I spent part of the day in the arms of my acoustic guitar, an old friend (closer to a lover) which I’ve neglected and ignored for so long, a friend that has patiently waited for me while I’ve been distracted and moved about, worried and harried and still my Simon and Patrick has waited leaning against the book shelves in the corner.
So we spent time together today, intimate time when I remembered the joy of just doodling on the fretboard with no agenda, no desire to write a song or to keep things moving forward.
I also noticed the scar which I had inflicted on my friend many years ago in Dublin. It was The International Bar, it was a Monday night down in the basement and I was somewhere between starting a three song set and finishing it. There was a pint of Guinness involved, a standing on the tiled floor and a moment when the guitar strap came of the end.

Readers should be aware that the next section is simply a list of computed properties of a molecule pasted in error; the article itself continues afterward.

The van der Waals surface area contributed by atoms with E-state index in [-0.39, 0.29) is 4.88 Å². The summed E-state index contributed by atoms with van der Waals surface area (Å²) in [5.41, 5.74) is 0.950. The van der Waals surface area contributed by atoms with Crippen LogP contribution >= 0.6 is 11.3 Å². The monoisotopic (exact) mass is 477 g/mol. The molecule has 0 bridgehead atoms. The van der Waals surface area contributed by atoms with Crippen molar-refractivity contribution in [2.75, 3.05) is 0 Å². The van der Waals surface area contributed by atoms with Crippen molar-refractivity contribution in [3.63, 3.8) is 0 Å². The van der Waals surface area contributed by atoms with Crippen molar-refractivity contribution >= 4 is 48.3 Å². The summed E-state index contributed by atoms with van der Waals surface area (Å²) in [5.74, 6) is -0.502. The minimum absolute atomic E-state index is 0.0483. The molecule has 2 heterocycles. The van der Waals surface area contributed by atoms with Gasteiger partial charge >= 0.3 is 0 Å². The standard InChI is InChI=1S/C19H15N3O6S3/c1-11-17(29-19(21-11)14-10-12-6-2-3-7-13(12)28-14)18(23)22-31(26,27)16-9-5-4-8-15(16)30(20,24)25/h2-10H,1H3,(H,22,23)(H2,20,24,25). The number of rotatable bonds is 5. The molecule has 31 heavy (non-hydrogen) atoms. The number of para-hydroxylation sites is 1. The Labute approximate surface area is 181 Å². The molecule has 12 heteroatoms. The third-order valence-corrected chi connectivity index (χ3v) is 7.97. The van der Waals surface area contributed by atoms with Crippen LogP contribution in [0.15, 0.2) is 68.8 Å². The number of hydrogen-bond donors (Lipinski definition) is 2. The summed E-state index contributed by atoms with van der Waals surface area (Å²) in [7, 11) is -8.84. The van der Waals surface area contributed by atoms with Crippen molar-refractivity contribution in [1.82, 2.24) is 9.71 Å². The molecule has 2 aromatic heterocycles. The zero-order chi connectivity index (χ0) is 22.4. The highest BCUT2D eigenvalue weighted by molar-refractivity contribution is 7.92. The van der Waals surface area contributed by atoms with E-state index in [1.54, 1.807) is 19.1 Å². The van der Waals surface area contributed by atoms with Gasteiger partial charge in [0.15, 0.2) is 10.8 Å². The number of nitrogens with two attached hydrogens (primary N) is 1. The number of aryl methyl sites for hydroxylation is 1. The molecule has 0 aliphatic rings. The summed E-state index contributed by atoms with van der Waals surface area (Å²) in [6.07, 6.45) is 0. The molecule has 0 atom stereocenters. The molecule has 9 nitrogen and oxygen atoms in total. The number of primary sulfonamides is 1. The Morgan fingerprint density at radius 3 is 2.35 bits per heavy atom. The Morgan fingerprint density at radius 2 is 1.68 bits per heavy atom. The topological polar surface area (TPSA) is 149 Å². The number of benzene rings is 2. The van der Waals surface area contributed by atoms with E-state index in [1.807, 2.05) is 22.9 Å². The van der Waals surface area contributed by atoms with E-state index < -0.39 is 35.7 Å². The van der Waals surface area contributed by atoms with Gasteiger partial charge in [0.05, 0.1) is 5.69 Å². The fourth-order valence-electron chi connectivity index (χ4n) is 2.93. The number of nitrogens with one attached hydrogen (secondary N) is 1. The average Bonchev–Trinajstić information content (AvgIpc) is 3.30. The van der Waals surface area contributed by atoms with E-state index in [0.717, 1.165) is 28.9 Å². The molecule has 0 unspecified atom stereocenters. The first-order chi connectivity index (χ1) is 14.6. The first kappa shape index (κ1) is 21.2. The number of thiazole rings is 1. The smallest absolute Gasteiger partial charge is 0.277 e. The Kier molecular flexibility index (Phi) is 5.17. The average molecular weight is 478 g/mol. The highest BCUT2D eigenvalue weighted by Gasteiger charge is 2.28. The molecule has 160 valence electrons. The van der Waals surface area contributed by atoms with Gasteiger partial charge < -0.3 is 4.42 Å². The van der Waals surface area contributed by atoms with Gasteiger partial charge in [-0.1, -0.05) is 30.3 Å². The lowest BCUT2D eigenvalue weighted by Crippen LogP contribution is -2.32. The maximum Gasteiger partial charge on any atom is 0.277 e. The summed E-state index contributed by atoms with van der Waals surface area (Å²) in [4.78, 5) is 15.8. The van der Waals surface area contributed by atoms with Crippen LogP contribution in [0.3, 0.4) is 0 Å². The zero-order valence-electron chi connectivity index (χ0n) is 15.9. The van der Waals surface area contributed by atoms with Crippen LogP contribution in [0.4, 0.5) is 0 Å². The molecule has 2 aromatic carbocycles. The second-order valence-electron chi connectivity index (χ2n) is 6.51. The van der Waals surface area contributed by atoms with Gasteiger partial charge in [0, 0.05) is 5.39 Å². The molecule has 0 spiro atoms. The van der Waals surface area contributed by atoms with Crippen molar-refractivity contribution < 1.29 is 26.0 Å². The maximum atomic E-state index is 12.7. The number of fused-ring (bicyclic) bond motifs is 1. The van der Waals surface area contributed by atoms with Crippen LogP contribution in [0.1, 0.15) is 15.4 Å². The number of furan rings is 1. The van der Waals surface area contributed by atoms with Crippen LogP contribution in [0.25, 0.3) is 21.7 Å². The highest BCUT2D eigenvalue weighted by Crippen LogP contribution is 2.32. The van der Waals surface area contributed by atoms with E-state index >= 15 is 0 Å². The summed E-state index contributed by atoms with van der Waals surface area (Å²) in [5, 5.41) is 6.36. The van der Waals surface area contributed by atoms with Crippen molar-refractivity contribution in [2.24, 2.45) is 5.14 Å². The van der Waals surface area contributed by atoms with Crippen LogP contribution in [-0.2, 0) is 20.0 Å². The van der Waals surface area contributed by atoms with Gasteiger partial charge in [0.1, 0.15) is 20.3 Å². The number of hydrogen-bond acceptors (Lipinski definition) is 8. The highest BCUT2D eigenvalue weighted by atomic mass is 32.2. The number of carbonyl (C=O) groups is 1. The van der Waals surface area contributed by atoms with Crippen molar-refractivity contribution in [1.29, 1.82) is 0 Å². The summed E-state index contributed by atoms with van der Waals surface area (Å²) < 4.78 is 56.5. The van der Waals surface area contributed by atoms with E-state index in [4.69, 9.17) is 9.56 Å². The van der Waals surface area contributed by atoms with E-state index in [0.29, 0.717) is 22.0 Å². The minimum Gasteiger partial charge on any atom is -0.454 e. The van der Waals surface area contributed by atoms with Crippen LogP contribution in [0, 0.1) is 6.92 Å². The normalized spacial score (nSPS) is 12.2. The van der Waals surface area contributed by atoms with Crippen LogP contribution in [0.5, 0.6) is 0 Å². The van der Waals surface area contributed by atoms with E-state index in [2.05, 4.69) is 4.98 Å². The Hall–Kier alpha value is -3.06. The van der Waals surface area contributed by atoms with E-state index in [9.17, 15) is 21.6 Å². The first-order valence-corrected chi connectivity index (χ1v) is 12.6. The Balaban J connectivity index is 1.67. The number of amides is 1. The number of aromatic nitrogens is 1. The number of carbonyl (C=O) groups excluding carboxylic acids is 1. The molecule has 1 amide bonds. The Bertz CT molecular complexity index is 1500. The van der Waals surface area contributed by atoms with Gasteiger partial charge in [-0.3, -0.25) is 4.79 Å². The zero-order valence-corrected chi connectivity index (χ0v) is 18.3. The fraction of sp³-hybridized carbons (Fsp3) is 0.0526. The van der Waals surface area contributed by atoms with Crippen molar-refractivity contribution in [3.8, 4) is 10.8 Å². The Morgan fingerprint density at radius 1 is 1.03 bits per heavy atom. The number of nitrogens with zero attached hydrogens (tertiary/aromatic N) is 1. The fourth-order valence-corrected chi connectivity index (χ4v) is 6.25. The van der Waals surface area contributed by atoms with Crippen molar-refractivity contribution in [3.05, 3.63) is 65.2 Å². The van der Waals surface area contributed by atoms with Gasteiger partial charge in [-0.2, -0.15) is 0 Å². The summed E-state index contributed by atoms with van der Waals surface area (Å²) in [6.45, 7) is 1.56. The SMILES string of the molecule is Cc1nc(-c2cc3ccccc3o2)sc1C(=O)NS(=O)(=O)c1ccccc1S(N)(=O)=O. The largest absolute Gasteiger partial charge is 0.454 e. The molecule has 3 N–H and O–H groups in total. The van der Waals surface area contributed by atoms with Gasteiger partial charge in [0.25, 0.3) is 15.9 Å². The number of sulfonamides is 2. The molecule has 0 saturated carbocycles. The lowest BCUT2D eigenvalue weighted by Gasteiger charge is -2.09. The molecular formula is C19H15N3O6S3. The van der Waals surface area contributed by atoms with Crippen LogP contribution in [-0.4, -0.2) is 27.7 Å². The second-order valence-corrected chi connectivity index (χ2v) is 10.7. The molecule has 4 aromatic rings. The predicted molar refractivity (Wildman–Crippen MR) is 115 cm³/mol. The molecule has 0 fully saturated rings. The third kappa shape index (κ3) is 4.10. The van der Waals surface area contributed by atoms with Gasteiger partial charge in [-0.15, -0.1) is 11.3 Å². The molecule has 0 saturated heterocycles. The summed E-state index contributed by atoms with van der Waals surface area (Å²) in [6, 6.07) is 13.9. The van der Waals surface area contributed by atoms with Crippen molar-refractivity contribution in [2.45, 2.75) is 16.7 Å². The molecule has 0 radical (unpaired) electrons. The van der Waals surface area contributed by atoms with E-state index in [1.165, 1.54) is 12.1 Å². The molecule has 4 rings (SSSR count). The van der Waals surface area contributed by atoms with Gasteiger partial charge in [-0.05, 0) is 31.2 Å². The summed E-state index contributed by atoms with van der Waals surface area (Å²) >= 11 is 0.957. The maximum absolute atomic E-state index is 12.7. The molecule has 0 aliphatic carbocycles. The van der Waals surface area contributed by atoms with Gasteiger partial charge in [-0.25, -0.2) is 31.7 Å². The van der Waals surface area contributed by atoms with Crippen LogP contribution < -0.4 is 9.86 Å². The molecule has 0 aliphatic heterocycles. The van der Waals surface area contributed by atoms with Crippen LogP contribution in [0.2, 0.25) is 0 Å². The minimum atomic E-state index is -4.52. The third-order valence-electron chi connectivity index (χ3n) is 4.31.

I remember now.
I was holding the pint of Guinness when the strap came off and couldn’t make a attempt to catch, Simon and Patrick fairly cracked and bounced against the floor, the bar when silent in mourning and I picked it up while attempting to look as if I didn’t really matter, but it did I guess.
Looking back now, I wouldn’t take that moment back. I’m glad it holds a battle scar from the basement of The International Bar in Dublin, good times! A time when I wasn’t afraid to sing my song and let my voice be heard in public, unlike now when I hide away like a hermit.
So from now on the crack will serve as a sign of getting out there again and letting my voice be heard in dingy little bar basements and not caring if anyone wants to hear or not or if it’s good or not, just being in the place.
I’ve just finished reading ‘What You Really Need to Know about the Internet’ by John Naughton and the main thought ringing in my ears is about the physicality of the internet, especially with regards to cloud computing and what that might mean for the environment.